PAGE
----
How Ohio Shaped The NFL: From The Birthplace To Rich Pro Football History

While today the great state of Ohio’s professional football teams are seen as something of a punchline (even as the Bengals and Browns continue to find themselves on the upswing thanks to superstar quarterbacks Joe Burrow and the embattled Deshaun Watson, respectively) one cannot tell the history of the game we love without the impact of the Buckeye State playing a massive role.

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Logo of Pro Football Hall of Fame showing Canton in Ohio
Photo Courtesy: Chris Willis

Current Super Bowl Odds For Ohio Teams

Cincinnati (+1000) and Cleveland (+3500) have the fifth-best and tenth-best chances of winning their first Super Bowl champions this season per the betting lines at Caesars Sportsbook Ohio as the power dynamic in the AFC shifts with legendary quarterbacks like Tom Brady opting to hang up their cleats.

While the future of the league is in good hands on the playing field as they navigate the next era of football, here’s a look at all that has happened so far in the 150 year history of football, as well as how the game has been intertwined with the history of the state of Ohio during that time. 

A Look Back Through Time

The game originated as a spin off of rugby soon after the American Civil War. It was first played on an amateur basis in New England in the 1870s, with teams like Harvard, Yale and Columbia facing off regularly to form what would eventually become the Ivy League.  

Over time, though, the game’s power balance shifted westward (as did most things in the United States during that period of rapid westward expansion).

Jim Thorpe of the Canton Bulldogs
Jim Thorpe (NFL First Superstar and member of Canton Bulldogs)
Ralph Hay the founder and owner of the Canton Bulldogs an NFL original team
Ralph Hay (Canton Bulldogs owner and "founder of the NFL")

The National Football League began roughly half a century later, formed in Canton, Ohio in 1920, although it was known as the American Professional Football Association (APFA) for the first two years of its existence. To this day, the Pro Football Hall of Fame resides in Canton in honor of the league’s founding (and the now defunct Canton Bulldogs, who won back to back championships in 1922 and 1923 in the fledgling league).

Canton Bulldogs team photo from 1922 to 1923
Canton Bulldogs Team Photo (1922)

While the Bulldogs folded soon thereafter (along with teams in Akron, Columbus, Dayton, LaRue and Toledo, as well as three apiece in Cincinnati and Cleveland) Ohio continued to dominate the professional circuit as the sport found its home centered in the upper Midwest: think of the influence of college leagues like the Big Ten today.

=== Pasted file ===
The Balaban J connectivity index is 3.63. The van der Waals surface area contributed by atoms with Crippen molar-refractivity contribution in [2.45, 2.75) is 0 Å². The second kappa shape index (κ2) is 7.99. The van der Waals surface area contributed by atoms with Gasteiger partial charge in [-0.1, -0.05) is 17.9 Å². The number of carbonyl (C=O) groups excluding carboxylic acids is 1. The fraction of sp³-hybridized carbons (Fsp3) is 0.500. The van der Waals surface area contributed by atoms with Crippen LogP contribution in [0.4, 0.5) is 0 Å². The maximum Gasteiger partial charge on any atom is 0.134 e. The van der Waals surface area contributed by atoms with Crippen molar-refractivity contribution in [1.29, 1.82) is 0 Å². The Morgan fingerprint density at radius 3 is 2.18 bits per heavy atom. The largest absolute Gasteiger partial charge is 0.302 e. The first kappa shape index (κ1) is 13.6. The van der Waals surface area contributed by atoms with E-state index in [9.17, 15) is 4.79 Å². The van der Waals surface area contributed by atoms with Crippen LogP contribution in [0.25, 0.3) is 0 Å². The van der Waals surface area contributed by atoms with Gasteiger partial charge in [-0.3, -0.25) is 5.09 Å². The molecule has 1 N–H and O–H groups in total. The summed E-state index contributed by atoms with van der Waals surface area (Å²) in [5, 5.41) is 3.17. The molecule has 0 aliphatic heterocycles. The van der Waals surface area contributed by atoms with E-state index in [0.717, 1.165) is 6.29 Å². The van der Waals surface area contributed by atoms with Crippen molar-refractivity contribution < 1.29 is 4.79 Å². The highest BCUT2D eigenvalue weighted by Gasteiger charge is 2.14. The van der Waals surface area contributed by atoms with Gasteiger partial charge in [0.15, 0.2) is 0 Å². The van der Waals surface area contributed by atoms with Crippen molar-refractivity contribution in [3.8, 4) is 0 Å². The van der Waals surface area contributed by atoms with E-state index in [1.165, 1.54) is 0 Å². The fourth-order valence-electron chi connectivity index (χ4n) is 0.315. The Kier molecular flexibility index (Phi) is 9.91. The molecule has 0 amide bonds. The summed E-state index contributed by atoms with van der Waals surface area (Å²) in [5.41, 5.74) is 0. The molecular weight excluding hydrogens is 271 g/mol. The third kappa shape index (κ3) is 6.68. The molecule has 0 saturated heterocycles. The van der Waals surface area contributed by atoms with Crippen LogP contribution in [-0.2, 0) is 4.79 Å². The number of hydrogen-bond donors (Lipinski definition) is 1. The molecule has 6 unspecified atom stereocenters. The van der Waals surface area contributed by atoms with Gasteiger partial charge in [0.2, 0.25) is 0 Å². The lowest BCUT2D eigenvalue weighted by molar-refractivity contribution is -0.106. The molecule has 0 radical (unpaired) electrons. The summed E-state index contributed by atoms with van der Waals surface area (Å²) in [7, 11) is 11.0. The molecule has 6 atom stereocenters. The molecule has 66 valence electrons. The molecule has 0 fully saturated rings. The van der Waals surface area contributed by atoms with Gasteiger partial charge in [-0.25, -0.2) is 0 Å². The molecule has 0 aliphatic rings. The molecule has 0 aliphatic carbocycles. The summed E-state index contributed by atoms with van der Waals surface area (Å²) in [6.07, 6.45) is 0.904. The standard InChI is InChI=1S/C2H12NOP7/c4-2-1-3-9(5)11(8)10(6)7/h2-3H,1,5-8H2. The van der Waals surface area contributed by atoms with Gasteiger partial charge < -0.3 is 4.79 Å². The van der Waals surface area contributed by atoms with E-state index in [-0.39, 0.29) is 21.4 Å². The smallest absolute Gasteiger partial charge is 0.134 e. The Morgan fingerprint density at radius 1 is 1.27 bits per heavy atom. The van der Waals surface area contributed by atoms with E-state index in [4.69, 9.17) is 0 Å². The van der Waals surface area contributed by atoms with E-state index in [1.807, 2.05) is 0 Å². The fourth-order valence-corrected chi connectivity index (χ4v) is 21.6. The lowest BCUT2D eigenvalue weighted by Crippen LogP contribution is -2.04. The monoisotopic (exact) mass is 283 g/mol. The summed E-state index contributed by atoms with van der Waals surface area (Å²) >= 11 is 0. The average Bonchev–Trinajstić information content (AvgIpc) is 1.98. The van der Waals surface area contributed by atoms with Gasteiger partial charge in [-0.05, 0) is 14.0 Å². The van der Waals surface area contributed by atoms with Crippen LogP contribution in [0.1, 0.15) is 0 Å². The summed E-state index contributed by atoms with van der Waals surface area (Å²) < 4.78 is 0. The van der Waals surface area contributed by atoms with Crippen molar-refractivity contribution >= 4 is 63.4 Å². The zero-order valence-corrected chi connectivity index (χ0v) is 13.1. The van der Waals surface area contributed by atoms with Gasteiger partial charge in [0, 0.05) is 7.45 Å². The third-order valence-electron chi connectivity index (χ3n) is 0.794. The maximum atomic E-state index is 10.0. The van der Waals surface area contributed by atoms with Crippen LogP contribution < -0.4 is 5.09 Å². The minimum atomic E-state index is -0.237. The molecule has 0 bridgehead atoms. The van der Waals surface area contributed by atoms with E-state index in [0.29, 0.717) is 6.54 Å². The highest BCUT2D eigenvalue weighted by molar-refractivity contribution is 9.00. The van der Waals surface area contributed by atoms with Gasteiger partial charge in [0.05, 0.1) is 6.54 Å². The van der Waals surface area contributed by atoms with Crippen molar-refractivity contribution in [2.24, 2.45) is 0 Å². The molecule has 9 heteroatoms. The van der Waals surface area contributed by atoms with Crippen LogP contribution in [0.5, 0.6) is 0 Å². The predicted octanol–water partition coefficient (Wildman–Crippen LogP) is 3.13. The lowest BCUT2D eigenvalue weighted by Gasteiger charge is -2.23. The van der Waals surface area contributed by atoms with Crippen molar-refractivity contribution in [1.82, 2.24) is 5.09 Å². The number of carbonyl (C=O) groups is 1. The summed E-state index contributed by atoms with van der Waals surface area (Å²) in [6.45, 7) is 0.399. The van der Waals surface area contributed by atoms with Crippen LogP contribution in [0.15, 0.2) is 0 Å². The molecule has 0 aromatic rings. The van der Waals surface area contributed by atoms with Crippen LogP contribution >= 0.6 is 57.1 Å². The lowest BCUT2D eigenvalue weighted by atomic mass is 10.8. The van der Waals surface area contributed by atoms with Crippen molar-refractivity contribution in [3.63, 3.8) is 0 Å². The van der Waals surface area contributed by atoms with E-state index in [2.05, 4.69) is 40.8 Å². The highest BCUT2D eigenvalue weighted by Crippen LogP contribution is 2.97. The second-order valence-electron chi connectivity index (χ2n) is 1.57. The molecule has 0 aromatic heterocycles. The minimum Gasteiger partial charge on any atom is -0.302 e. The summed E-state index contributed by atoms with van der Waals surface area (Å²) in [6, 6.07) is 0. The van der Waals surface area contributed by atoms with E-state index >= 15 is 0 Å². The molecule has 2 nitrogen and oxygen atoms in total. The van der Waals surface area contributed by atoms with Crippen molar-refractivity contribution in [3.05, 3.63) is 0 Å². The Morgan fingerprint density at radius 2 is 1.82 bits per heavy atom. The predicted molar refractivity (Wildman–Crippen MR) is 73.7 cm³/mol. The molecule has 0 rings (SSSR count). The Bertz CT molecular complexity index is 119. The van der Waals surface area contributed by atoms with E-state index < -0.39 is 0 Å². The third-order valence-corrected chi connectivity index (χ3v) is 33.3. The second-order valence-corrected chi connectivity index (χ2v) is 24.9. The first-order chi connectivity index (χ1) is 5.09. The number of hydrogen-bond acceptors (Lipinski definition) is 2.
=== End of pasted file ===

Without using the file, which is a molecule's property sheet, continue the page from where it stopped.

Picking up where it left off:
As the game continued to evolve closer to the form it takes today, a savvy businessman from the Buckeye state helped to form one of the league’s premier franchises. Paul Brown co-founded the Cleveland Browns, a nickname given to the team after the coach, based on a fan based contest.

The Browns dominated the NFL in the 1950s and early 1960s with the help of superstar running back Jim Brown, winning four NFL championships (prior to the AFL-NFL Merger, when the championship game began to be called the Super Bowl) as well as another four championships in the All-America Football Conference, an offshoot league, in the 1940s. 

Bringing Football Back To Canton

In the 1960s, the city of Canton pushed hard to found the Pro Football Hall of Fame adding to their involvement in the history of the game, and the league acquiesced.

After fellow Browns’ owner Art Modell (who Cleveland fans already know to hate due to his involvement in moving the original Browns’ franchise away from Cleveland to Baltimore during the 1990s) chased Brown away, Brown decided to do it all over again.

His work in Cleveland done, Brown then moved on to found the Cincinnati Bengals, where he again served as the head coach from 1968 to 1975 in the early days following the league merger. Brown served as team president for the remainder of his life, and the Bengals later named their stadium after him to pay homage to a man who played a pivotal role in creating the NFL as we know it today.

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